Like puppies and other animals, kittens also have belly buttons.
Although they are not as visible as a human’s belly button, cats have a very small scar on their tummy that is their belly button.
Where Is A Cat’s Belly Button?
The location of the belly button can vary from one cat to the next, but it is usually located in the lower part of the abdomen, similar to where the belly button can be found in humans.
The reason it is there is that it is the ideal part of the umbilical cord, through which the mother passes previous nutrients to her offspring during pregnancy.
What Do Cats Belly Buttons Look Like?
Cats’ belly buttons don’t go through the same scarring process that’s typical to other animals, including people.
This happens because unless there is a vet doing the delivery (which might happen if it is complicated and the cat can’t deliver the kittens herself), they might tie a knot to cut the communication between the little one’s body and the outside world.
However, if the pregnancy and delivery are entirely normal, the cat will sever the tie using her teeth.
Then, the umbilical cord dries up in a matter of several days (usually two to four) and it takes up to a week or two for it to turn into dead tissue and simply fall off the kitten’s body.
This scarring process is typically more effective than that in other species, which is also why it might be very challenging for you to find your cat’s belly button and have a look at it.
If you manage to do this, you’ll see it in the form of a very tiny scar.
How Are Cat Belly Buttons Different To Human Ones?
First of all, they do not have the same appearance for the reasons we have already described above.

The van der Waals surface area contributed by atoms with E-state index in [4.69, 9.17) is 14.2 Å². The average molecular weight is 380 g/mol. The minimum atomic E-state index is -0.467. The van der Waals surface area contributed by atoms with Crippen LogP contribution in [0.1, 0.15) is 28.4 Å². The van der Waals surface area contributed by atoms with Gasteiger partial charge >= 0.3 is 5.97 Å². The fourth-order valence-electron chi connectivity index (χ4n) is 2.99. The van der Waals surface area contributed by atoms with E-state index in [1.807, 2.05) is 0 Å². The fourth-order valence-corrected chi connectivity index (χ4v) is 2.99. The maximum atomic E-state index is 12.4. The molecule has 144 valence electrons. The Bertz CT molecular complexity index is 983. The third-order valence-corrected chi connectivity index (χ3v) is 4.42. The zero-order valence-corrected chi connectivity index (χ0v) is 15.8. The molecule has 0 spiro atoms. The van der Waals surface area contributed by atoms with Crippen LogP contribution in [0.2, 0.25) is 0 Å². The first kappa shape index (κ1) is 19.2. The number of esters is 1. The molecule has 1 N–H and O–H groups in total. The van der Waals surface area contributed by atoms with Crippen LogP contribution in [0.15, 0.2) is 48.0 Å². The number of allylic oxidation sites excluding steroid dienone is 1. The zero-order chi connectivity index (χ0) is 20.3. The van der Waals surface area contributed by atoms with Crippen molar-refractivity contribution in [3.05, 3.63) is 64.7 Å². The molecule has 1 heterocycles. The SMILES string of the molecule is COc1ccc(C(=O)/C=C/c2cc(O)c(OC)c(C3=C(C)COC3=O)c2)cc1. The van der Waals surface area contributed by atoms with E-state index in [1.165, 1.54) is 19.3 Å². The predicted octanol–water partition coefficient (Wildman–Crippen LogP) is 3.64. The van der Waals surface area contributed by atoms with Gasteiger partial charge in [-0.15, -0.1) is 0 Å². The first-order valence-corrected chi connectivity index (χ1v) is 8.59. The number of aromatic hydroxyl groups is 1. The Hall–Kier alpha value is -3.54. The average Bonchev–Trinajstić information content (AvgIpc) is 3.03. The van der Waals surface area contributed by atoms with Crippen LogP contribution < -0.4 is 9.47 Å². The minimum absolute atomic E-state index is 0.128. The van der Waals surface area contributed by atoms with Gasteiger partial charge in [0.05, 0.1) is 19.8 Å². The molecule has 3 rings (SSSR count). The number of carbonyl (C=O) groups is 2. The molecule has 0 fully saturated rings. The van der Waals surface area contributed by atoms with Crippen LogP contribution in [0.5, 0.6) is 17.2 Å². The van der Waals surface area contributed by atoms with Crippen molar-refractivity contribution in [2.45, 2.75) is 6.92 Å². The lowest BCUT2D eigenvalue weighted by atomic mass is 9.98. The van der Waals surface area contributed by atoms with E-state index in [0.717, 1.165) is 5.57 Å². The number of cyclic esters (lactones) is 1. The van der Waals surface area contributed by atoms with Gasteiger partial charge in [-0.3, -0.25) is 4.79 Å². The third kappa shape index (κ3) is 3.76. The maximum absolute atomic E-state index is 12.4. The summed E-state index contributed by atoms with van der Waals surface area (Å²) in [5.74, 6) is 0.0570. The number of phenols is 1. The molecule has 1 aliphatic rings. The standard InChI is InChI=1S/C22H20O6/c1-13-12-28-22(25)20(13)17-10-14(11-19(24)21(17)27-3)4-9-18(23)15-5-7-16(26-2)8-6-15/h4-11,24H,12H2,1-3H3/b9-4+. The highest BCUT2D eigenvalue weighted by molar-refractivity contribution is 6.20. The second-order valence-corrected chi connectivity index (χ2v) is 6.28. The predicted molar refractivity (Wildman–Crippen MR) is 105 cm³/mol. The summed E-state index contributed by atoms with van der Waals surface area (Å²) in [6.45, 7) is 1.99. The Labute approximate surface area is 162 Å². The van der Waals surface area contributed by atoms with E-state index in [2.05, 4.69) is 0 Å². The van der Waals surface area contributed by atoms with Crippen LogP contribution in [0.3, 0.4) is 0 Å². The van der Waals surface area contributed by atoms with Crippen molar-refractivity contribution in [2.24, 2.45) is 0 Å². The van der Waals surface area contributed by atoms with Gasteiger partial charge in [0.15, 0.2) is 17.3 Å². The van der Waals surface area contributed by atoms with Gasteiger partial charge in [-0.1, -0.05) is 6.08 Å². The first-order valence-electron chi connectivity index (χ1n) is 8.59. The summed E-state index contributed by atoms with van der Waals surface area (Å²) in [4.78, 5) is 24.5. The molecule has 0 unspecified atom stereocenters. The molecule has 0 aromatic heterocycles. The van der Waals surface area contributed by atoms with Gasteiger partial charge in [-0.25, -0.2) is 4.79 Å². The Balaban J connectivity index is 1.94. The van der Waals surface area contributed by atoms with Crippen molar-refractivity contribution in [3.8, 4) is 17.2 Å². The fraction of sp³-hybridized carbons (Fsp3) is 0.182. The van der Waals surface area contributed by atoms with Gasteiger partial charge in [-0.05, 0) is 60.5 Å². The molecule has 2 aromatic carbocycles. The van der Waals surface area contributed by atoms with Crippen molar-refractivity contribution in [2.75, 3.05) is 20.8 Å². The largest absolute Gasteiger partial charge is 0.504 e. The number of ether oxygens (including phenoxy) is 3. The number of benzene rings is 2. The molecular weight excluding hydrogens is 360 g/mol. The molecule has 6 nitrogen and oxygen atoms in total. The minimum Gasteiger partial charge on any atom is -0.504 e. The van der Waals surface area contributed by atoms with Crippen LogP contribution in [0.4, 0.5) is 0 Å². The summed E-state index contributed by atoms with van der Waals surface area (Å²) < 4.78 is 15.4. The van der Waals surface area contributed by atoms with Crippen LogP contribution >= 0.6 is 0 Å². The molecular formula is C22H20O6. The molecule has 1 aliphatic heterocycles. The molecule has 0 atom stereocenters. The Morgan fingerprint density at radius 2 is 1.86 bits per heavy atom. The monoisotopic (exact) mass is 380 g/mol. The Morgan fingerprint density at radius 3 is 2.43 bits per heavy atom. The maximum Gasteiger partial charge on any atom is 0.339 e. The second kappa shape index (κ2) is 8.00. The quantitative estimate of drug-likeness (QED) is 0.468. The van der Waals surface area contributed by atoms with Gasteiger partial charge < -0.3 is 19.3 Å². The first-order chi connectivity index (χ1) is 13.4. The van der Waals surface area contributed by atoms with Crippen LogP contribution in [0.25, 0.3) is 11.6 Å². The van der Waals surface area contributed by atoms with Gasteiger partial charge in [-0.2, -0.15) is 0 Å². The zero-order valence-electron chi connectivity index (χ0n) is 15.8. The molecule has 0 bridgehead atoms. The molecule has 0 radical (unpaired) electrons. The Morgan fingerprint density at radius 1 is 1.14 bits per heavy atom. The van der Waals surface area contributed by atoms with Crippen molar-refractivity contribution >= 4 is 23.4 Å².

Instead of being protruding or hollow, as it is in people, a cat’s belly button will simply be a smooth, flat scar.
In long-haired or medium-haired breeds, it might be impossible for pet owners to tell where their belly button actually is.
However, in some short-haired breeds, particularly those such as the Egyptian Mau, the remaining scar of the umbilical cord might be a little more obvious.
If your cat’s belly button is quite apparent, it could be a sign of a health condition that goes by the name of ‘umbilical hernia’.
This complication is caused by the umbilical ring not closing completely after the kitten was born and their mother severed the tie between them.
The only good thing about an umbilical hernia in cats, if there is one, is the fact it typically resolves by itself by the time the kitten reaches the age of three to four months.
On the other hand, an umbilical hernia can also be risky, especially if the cat makes very sudden, sharp movements and manages to widen the opening that’s present in their abdominal muscle so that more of the intestines reach the peritoneum.
The same applies to cases where the kittens undergo trauma.
When a larger portion of the internal organs pass through that opening, the blood flow to and from them could be blocked, which can be life-threatening to the animal.
Those organs might accumulate blood in them or might suffer from necrosis in a matter of fewer than 24 hours. None of these outcomes is positive for the kitten.
Do Cats Have Multiple Umbilical Cords?
Of course, cats can have various genetic issues or other complications during their pregnancies that might lead to their kittens developing a variety of malformations.
For example, if they are exposed to certain toxic substances, they get into an accident, or they are given some types of medications while being pregnant, some cats might give birth to kittens that are slightly different from normal.